All about acupuncture
Acupuncture’s origins can be traced back more than 3000 years. Acupuncture began in China as part of Traditional Chinese Medicine (TCM) and is increasingly becoming an accepted and popular form of alternative medicine in the Western world.
Acupuncture originated during the Chou dynasty (1030BCE – 221BCE) as a treatment that involved using needles on specific points of the body. Over time, acupuncture also integrated elements from Confucianism and Daoism into its practice. Acupuncture integrated the belief in the sacredness and completeness of the human body from Confucianism and took from Daoism the belief in the regulation of a person’s bodily processes to ensure natural harmony and balance.
Along with those principles, acupuncture is also based on the fundamental idea of energy. Acupuncture is rooted in traditional Chinese philosophy, which teaches one’s health is dependent on the body’s energy, or qi. Qi moves through a series of channels or meridians underneath the skin and has the equal and opposite qualities of yin and yang. When these qualities become imbalanced, illnesses and other health complaints can manifest. By inserting fine needles into the specific acupoints in the body, acupuncture works to stimulate the body’s own healing abilities and restore harmony. Chinese acupuncture, as in Traditional Chinese Medicine, also places a strong emphasis on pulse and tongue diagnosis.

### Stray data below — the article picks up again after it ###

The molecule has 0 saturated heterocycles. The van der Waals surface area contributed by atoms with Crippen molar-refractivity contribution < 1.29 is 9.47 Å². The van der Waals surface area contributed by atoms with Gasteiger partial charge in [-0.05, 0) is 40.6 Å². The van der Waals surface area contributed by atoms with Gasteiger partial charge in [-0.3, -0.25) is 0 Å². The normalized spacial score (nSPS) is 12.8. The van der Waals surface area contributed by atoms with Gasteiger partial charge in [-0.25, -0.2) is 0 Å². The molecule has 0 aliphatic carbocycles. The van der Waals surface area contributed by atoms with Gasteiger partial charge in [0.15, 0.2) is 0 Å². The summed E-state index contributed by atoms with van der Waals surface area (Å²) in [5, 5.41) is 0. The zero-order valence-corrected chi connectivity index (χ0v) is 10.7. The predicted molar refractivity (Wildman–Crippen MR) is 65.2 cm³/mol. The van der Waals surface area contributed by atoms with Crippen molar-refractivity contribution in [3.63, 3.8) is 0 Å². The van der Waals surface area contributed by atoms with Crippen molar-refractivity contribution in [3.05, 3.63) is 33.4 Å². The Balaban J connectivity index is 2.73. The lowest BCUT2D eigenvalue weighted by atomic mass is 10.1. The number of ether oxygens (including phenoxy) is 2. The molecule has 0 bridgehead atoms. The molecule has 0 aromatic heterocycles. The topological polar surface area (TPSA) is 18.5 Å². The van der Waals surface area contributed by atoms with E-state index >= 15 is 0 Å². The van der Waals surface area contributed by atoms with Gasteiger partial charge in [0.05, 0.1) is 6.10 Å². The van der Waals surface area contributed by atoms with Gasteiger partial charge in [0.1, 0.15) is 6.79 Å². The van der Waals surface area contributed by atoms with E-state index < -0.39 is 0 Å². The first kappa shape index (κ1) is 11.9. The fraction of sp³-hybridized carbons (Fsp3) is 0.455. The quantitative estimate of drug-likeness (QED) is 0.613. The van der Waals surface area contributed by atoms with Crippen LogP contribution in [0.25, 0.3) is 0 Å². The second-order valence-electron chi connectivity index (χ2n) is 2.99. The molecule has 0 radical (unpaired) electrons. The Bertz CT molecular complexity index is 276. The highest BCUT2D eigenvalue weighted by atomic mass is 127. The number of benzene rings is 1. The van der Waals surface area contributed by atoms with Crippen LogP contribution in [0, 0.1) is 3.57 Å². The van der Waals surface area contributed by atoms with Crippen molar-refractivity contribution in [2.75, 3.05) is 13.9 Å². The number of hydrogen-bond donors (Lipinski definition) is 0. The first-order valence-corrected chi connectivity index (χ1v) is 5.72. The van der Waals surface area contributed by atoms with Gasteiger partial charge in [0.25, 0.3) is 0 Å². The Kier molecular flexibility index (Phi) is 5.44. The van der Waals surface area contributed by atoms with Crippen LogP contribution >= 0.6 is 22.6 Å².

New Versions of Acupuncture
Over the many years of its existence, other forms of acupuncture, including Japanese, Korean and a range of Western interpretations, have evolved and developed. However, as a natural therapy, acupuncture’s essential aim is always to create balance in the body’s energy systems to promote healing and overall wellbeing and health.
Today, acupuncture is classified as a holistic medicine that recognises the link between the body, mind and emotions and considers the underlying causes rather than just overt symptoms. Acupuncture is also increasingly used as a complementary therapy in conjunction with herbal medicine or massage therapy.
Acupuncture is becoming increasingly popular as an alterative therapy and healthcare solution and is being used for the treatment of a range of ailments and illnesses, including abdominal pain, infertility, stress relief, weight loss and more. Cosmetic forms of acupuncture have also grown in popularity, for example as an anti-ageing skincare remedy.
The World Health Organization recently published a list of diseases, symptoms or conditions for which acupuncture has been proved through controlled trials to be an effective treatment. These included ailments and conditions such as depression, headache, neck pain, hypertension, post-operative pain and more.